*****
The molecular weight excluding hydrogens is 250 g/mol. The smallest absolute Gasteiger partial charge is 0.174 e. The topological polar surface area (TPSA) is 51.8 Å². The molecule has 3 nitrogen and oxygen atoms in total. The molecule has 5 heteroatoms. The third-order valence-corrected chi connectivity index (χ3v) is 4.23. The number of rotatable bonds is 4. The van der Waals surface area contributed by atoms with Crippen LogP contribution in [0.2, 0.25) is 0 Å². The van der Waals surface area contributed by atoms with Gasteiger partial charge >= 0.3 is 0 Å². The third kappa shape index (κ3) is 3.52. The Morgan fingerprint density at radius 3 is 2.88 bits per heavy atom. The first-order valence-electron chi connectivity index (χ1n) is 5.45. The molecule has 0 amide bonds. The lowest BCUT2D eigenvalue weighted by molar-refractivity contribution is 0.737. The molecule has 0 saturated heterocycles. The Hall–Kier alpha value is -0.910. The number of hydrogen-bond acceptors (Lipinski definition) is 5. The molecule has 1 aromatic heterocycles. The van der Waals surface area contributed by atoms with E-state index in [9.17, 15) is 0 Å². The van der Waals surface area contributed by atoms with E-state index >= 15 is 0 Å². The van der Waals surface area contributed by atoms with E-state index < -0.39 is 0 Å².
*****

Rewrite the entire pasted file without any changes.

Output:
The molecular weight excluding hydrogens is 250 g/mol. The smallest absolute Gasteiger partial charge is 0.174 e. The topological polar surface area (TPSA) is 51.8 Å². The molecule has 3 nitrogen and oxygen atoms in total. The molecule has 5 heteroatoms. The third-order valence-corrected chi connectivity index (χ3v) is 4.23. The number of rotatable bonds is 4. The van der Waals surface area contributed by atoms with Crippen LogP contribution in [0.2, 0.25) is 0 Å². The van der Waals surface area contributed by atoms with Gasteiger partial charge >= 0.3 is 0 Å². The third kappa shape index (κ3) is 3.52. The Morgan fingerprint density at radius 3 is 2.88 bits per heavy atom. The first-order valence-electron chi connectivity index (χ1n) is 5.45. The molecule has 0 amide bonds. The lowest BCUT2D eigenvalue weighted by molar-refractivity contribution is 0.737. The molecule has 0 saturated heterocycles. The Hall–Kier alpha value is -0.910. The number of hydrogen-bond acceptors (Lipinski definition) is 5. The molecule has 1 aromatic heterocycles. The van der Waals surface area contributed by atoms with E-state index in [9.17, 15) is 0 Å². The van der Waals surface area contributed by atoms with E-state index >= 15 is 0 Å². The van der Waals surface area contributed by atoms with E-state index < -0.39 is 0 Å².